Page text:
(Trinidad Guardian) The gruesome murders of 13-year-old Videsh Subar and his 56-year-old sitter Rose Mohammed have impacted on Prime Minister Dr Keith Rowley, so much so that it has left him very disturbed and shaken.
Speaking at yesterday’s post-Cabinet media briefing, Rowley said he hoped the T&T Police Service can bring the perpetrators of the killings before the courts expeditiously.
The throats of Subar and Mohammed were slit by their killers at Mohammed’s Ajim Baksh Street, Malabar home on Wednesday during a home invasion.
Yesterday, Rowley said there were some new developments taking place in the country, some of which were not uplifting and disturbing.
“I am very, very shaken and disturbed with what happened in the East with that child and its guardian who were so brutally murdered, and it makes us wonder what kind of people we have become,” said Rowley, his voice dropping as he spoke.
Saying it is now standard practice that when violent and heinous crimes are committed there is a public demand that the Government do something about crime, Rowley said “that demand is understandable because people want to feel safe, people want to feel secure and people want to know that their families and their communities are protected from these things.”
The PM said the interventions by individuals who make a decision to carry out such activities “shock us all the time.” He said whatever the Government has in place, be it prison, police or court “we are always surprised by these kinds” of murders.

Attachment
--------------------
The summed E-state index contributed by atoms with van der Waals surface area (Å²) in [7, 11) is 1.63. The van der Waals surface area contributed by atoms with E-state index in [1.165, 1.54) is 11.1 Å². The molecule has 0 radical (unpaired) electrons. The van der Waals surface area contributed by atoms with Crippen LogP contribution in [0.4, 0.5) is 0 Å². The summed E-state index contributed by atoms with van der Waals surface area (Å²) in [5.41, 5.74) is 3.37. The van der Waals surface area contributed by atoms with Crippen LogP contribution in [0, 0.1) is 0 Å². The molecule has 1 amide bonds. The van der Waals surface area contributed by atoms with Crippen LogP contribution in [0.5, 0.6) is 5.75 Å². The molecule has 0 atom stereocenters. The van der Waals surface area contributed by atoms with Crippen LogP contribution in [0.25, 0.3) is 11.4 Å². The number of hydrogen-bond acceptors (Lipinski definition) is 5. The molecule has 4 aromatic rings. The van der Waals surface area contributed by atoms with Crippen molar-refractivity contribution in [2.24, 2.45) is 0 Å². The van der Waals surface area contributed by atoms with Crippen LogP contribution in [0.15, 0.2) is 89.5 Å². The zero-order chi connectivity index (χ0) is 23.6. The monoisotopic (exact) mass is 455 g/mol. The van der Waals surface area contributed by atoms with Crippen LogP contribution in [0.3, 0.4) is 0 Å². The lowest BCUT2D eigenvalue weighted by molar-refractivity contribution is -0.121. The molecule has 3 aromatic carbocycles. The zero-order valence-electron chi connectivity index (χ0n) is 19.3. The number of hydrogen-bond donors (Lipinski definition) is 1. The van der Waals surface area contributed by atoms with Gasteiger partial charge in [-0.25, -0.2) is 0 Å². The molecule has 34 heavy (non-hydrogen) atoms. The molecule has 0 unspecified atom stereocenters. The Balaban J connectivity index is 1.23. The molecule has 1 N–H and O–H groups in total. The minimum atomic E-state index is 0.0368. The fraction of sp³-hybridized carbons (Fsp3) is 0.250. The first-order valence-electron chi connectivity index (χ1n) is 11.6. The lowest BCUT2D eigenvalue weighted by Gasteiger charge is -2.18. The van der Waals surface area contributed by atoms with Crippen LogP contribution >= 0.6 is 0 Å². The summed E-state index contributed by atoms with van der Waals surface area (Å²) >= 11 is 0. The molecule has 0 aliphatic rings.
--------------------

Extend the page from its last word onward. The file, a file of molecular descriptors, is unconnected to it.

In extending condolences to the family of the victims, Rowley said just looking at the grief on television as a citizen, he was quite “shaken by this kind of thing and I trust that the law enforcement authorities would find the perpetrators of such heinous and disturbing action.”
Asked about the TTPS’ ineffectiveness in its battle against the criminal elements and he could do to fill the gap, Rowley replied, “That is one area where you do not have an alternative. There is no alternative but to keep working and improving the ability of law enforcement in the country. And law enforcement in our country under the Constitution is largely the Police Service.”
In the area of national security, Rowley disclosed that Cabinet took a decision not to pay $200 million to maintain for one year four of the country’s helicopters.
“This is a cost that has been negotiated downward I was told. US$34 million I was told. We just can’t afford that! If we can’t afford it then the helicopters would stay on the ground… much as we would like to have them in the air. If we have $200 million dollars, the question that arises is that the best way to spend $200 million in the fight against crime?”
He said selling the helicopters was one option the Government may look at.